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Migrants escape on Italian island

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Protests on the streets of Lampedusa

Hundreds of illegal immigrants broke out of a detention centre on the Italian island of Lampedusa and staged a protest against conditions.

Lampedusa mayor Bernardino De Rubeis said that the centre's security fence had been toppled and some 700 immigrants took to the streets.

The protesters were complaining about conditions at the camp, which was built for 850 but is currently holding 1,800.

The protesters all returned to the camp during the afternoon.

On Friday, the UN urged Rome to address the "difficult humanitarian situation".

The UN High Commissioner for Refugees (UNHCR) expressed mounting concern about overcrowding. Hundreds have been forced to sleep outdoors in the cold.

The UNHCR also criticised a government decision to hold those who survive the perilous sea-crossing on the Mediterranean island until their cases are decided. Previously, they were sent to other centres.

'Pushed the gate'

Mr De Rubeis said about 700 immigrants had fled the detention centre on Saturday morning and converged on the nearby town centre, shouting "Freedom" and "Help us".

Illegal migrants march through Lampedusa after breaking out of their detention centre, 24 January
The migrants marched through Lampedusa shouting "Help us!"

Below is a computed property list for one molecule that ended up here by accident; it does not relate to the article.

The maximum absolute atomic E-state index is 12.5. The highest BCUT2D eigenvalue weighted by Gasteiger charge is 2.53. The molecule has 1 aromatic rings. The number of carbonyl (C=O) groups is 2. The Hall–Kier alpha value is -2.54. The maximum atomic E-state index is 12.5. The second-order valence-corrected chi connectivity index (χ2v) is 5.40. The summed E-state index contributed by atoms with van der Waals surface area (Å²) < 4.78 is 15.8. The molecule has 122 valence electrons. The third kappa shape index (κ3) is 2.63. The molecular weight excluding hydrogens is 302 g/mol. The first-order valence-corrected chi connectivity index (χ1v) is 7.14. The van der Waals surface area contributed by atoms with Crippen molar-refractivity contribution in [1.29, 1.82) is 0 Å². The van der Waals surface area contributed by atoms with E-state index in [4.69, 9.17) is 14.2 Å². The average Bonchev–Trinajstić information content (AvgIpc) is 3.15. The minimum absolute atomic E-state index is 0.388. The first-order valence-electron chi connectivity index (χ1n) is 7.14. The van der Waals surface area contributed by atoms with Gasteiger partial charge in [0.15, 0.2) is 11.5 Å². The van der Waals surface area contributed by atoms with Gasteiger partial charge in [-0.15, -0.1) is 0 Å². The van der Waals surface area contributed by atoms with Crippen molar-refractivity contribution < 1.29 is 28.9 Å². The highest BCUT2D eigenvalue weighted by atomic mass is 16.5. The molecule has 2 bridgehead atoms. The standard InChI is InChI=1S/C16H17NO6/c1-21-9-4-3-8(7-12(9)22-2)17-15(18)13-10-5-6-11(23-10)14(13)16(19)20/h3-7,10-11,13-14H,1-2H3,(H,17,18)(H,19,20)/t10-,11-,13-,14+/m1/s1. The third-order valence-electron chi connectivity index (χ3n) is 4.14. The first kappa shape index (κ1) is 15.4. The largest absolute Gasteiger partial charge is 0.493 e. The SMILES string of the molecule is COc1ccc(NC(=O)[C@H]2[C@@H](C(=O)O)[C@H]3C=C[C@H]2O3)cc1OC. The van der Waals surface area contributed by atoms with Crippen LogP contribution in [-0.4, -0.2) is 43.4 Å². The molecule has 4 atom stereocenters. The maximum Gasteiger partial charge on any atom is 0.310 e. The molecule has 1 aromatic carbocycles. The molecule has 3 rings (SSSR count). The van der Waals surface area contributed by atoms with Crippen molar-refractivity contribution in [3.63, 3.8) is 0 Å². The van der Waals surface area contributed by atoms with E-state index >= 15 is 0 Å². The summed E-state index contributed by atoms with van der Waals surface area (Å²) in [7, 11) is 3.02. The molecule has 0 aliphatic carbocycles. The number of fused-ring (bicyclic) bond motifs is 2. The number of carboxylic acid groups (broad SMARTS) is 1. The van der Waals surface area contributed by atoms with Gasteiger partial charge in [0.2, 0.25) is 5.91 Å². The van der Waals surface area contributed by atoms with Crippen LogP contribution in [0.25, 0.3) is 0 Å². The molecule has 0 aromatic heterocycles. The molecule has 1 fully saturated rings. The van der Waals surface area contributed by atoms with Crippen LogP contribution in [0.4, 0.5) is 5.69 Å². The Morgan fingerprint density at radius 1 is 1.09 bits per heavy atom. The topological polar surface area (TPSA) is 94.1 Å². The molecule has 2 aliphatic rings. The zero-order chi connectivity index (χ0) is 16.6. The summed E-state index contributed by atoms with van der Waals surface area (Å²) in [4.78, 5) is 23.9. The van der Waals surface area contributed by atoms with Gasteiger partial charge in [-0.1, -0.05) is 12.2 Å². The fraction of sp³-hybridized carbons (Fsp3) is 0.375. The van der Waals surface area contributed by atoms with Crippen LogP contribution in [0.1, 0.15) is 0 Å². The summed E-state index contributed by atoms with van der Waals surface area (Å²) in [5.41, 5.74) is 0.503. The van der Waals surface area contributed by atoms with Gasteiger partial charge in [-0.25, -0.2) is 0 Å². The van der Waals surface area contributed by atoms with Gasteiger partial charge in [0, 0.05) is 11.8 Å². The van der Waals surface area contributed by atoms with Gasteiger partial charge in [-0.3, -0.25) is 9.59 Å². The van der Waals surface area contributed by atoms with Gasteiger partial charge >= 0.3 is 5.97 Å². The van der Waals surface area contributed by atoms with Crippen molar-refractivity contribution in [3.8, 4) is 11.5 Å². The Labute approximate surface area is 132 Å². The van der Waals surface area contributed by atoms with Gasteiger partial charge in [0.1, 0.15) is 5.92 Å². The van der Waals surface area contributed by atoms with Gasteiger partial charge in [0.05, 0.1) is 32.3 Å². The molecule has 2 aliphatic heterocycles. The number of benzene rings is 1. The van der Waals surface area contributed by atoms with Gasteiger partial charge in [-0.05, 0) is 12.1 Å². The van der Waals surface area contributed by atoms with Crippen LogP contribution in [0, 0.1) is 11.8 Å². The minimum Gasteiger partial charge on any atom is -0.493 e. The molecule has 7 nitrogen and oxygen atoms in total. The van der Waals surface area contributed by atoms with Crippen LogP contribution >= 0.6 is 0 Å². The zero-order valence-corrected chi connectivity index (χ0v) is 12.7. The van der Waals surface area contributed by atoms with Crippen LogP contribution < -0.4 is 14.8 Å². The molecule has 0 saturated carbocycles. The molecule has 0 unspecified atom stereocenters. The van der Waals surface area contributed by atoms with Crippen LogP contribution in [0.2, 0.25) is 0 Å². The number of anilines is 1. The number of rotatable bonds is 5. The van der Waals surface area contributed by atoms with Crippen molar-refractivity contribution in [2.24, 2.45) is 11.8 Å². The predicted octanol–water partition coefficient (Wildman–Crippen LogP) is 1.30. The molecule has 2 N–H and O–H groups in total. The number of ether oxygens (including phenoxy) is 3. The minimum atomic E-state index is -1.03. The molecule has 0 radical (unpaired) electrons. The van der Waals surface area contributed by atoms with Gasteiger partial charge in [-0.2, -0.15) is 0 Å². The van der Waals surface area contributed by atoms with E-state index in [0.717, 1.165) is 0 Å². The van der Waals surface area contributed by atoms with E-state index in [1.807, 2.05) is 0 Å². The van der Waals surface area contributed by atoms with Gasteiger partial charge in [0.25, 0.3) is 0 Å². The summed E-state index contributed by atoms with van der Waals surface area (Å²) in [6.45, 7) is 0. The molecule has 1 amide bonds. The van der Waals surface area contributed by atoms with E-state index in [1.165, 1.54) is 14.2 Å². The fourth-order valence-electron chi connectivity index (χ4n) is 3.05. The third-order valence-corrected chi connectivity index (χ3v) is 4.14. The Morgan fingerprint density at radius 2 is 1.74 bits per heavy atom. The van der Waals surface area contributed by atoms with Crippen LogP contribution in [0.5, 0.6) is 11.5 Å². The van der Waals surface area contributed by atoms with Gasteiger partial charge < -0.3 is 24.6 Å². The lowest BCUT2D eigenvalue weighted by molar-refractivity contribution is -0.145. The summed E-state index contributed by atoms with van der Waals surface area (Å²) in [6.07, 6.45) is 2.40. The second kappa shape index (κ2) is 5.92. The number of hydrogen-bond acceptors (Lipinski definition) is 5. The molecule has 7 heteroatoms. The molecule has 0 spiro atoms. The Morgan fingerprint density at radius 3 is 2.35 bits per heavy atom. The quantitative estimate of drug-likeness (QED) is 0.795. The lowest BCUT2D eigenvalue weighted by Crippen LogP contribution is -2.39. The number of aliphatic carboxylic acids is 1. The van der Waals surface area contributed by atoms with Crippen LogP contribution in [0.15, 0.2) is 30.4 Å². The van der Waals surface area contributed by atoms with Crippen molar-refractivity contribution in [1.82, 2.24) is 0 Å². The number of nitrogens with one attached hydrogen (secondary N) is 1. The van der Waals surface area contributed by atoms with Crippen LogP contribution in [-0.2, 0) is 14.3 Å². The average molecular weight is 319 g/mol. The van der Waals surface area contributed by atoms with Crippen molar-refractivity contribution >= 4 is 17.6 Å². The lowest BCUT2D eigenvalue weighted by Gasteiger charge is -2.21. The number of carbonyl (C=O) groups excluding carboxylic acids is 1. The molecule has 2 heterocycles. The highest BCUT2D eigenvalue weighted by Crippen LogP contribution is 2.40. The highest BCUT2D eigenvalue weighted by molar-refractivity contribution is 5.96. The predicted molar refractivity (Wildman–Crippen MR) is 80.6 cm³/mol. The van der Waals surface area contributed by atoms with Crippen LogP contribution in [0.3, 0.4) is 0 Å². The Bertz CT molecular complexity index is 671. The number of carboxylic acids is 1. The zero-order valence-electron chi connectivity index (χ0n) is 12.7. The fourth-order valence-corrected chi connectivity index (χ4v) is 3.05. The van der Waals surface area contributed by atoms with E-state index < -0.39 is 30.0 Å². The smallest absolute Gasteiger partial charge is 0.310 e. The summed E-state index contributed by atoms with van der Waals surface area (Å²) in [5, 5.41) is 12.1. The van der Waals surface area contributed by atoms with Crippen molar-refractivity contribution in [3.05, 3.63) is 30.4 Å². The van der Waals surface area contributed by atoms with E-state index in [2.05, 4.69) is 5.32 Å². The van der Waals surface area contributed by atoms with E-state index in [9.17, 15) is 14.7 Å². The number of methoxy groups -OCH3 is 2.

One protester quoted by Reuters said: "We simply pushed the gate and all got out. We didn't cause any damage at all."

The migrants were protesting about conditions at the detention centre and the government's move to open a new Centre for Identification and Expulsion (CEI) at a disused military base on the island.

The UNHCR's Italian spokeswoman, Laura Boldrini, said overcrowding had made it hard to bring help to those at the camp:

"The centre has a capacity for 850 people and there were about 1,800 people, so in this situation you understand it's difficult to deliver assistance or to also give information on the rights of these people... the adequate reception standard cannot be maintained in such a situation."

Prime Minister Silvio Berlusconi downplayed the severity of the protest

"There is no problem in Lampedusa. Those who arrive there can move freely. It isn't a concentration camp. They're free to go and drink a beer," he said.

Some local residents took part in the protest, Ansa reported.

Earlier protests have been held by residents against the government's plans for the new holding centre, which Mr De Rubeis said they believed "would become a sort of prison".

The Italian interior ministry says about 31,700 immigrants landed on Lampedusa last year - an increase of 75% from 2007.

Map of Italy, including Lampedusa, and Libya

In the past, those migrants seeking asylum would have been sent to the Italian mainland.

Now, under a new policy implemented in December, they are being held on the island. Those that fail immigration checks are sent back to their home country.

Correspondents say many would-be migrants are fleeing wars or poverty in countries such as Somalia and Eritrea and risk the dangerous Mediterranean crossing to enter Europe.

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